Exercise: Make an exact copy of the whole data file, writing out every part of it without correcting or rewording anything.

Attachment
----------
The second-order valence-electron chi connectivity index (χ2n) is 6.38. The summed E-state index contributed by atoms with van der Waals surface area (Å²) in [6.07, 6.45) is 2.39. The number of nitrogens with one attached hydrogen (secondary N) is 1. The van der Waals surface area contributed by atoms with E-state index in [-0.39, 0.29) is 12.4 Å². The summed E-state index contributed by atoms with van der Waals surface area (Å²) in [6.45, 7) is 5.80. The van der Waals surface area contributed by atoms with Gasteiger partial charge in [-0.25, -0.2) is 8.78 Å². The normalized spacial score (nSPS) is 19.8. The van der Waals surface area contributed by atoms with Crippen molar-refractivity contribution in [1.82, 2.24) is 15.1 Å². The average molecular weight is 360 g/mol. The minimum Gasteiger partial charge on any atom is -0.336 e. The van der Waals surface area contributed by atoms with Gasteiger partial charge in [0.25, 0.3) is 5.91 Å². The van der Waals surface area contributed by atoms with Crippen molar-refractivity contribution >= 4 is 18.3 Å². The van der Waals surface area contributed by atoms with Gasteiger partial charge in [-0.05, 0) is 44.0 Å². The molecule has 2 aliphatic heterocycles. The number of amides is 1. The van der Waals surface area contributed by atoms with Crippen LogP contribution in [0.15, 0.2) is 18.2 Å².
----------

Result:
The second-order valence-electron chi connectivity index (χ2n) is 6.38. The summed E-state index contributed by atoms with van der Waals surface area (Å²) in [6.07, 6.45) is 2.39. The number of nitrogens with one attached hydrogen (secondary N) is 1. The van der Waals surface area contributed by atoms with E-state index in [-0.39, 0.29) is 12.4 Å². The summed E-state index contributed by atoms with van der Waals surface area (Å²) in [6.45, 7) is 5.80. The van der Waals surface area contributed by atoms with Gasteiger partial charge in [-0.25, -0.2) is 8.78 Å². The normalized spacial score (nSPS) is 19.8. The van der Waals surface area contributed by atoms with Crippen molar-refractivity contribution in [1.82, 2.24) is 15.1 Å². The average molecular weight is 360 g/mol. The minimum Gasteiger partial charge on any atom is -0.336 e. The van der Waals surface area contributed by atoms with Gasteiger partial charge in [0.25, 0.3) is 5.91 Å². The van der Waals surface area contributed by atoms with Crippen molar-refractivity contribution >= 4 is 18.3 Å². The van der Waals surface area contributed by atoms with Gasteiger partial charge in [-0.05, 0) is 44.0 Å². The molecule has 2 aliphatic heterocycles. The number of amides is 1. The van der Waals surface area contributed by atoms with Crippen LogP contribution in [0.15, 0.2) is 18.2 Å².